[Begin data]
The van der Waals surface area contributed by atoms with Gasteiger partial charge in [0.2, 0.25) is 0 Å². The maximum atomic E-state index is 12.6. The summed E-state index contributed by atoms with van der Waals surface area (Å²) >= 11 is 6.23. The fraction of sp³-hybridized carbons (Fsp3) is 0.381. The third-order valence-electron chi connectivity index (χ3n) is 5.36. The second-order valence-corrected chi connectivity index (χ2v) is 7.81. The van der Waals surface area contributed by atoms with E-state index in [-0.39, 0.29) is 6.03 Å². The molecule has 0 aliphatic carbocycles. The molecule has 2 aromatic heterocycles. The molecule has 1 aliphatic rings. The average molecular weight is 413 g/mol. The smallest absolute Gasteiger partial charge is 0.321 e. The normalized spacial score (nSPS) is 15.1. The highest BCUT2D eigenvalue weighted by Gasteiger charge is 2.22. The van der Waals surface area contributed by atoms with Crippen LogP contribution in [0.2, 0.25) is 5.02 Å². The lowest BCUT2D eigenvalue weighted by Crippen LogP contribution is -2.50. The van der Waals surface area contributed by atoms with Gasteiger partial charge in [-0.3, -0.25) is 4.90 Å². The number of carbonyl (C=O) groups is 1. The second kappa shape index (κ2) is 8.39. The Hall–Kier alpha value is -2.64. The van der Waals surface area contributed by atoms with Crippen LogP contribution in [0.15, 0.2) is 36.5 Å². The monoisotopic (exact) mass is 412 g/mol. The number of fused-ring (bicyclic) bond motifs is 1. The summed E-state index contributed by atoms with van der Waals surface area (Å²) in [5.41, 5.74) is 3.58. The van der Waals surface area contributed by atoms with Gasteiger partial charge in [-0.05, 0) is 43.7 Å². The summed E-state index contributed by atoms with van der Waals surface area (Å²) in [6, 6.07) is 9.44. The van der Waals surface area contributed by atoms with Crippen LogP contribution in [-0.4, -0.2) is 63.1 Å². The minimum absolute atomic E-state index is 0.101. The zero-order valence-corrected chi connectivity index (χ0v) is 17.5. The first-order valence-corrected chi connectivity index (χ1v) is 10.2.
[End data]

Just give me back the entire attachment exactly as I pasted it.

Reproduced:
The van der Waals surface area contributed by atoms with Gasteiger partial charge in [0.2, 0.25) is 0 Å². The maximum atomic E-state index is 12.6. The summed E-state index contributed by atoms with van der Waals surface area (Å²) >= 11 is 6.23. The fraction of sp³-hybridized carbons (Fsp3) is 0.381. The third-order valence-electron chi connectivity index (χ3n) is 5.36. The second-order valence-corrected chi connectivity index (χ2v) is 7.81. The van der Waals surface area contributed by atoms with E-state index in [-0.39, 0.29) is 6.03 Å². The molecule has 0 aliphatic carbocycles. The molecule has 2 aromatic heterocycles. The molecule has 1 aliphatic rings. The average molecular weight is 413 g/mol. The smallest absolute Gasteiger partial charge is 0.321 e. The normalized spacial score (nSPS) is 15.1. The highest BCUT2D eigenvalue weighted by Gasteiger charge is 2.22. The van der Waals surface area contributed by atoms with Crippen LogP contribution in [0.2, 0.25) is 5.02 Å². The lowest BCUT2D eigenvalue weighted by Crippen LogP contribution is -2.50. The van der Waals surface area contributed by atoms with Gasteiger partial charge in [-0.3, -0.25) is 4.90 Å². The number of carbonyl (C=O) groups is 1. The second kappa shape index (κ2) is 8.39. The Hall–Kier alpha value is -2.64. The van der Waals surface area contributed by atoms with Crippen LogP contribution in [0.15, 0.2) is 36.5 Å². The monoisotopic (exact) mass is 412 g/mol. The number of fused-ring (bicyclic) bond motifs is 1. The summed E-state index contributed by atoms with van der Waals surface area (Å²) in [5.41, 5.74) is 3.58. The van der Waals surface area contributed by atoms with Gasteiger partial charge in [-0.05, 0) is 43.7 Å². The summed E-state index contributed by atoms with van der Waals surface area (Å²) in [6, 6.07) is 9.44. The van der Waals surface area contributed by atoms with Crippen LogP contribution in [-0.4, -0.2) is 63.1 Å². The minimum absolute atomic E-state index is 0.101. The zero-order valence-corrected chi connectivity index (χ0v) is 17.5. The first-order valence-corrected chi connectivity index (χ1v) is 10.2.